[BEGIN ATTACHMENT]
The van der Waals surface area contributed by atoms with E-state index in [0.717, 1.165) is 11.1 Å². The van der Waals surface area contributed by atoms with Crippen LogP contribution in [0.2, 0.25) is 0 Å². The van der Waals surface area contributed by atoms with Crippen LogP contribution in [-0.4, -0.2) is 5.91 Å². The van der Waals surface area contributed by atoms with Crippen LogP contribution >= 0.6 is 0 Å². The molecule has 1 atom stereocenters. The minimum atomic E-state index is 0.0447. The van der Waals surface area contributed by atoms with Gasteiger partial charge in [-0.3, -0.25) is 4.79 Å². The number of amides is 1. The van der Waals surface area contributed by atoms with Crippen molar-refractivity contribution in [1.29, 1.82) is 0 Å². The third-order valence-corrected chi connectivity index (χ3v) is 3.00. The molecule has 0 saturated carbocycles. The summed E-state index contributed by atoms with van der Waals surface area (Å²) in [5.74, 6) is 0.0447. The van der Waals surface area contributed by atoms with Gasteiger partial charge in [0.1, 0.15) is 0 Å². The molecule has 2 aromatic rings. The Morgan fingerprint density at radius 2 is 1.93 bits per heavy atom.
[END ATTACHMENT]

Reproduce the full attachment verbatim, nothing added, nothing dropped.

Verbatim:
The van der Waals surface area contributed by atoms with E-state index in [0.717, 1.165) is 11.1 Å². The van der Waals surface area contributed by atoms with Crippen LogP contribution in [0.2, 0.25) is 0 Å². The van der Waals surface area contributed by atoms with Crippen LogP contribution in [-0.4, -0.2) is 5.91 Å². The van der Waals surface area contributed by atoms with Crippen LogP contribution >= 0.6 is 0 Å². The molecule has 1 atom stereocenters. The minimum atomic E-state index is 0.0447. The van der Waals surface area contributed by atoms with Gasteiger partial charge in [-0.3, -0.25) is 4.79 Å². The number of amides is 1. The van der Waals surface area contributed by atoms with Crippen molar-refractivity contribution in [1.29, 1.82) is 0 Å². The third-order valence-corrected chi connectivity index (χ3v) is 3.00. The molecule has 0 saturated carbocycles. The summed E-state index contributed by atoms with van der Waals surface area (Å²) in [5.74, 6) is 0.0447. The van der Waals surface area contributed by atoms with Gasteiger partial charge in [0.1, 0.15) is 0 Å². The molecule has 2 aromatic rings. The Morgan fingerprint density at radius 2 is 1.93 bits per heavy atom.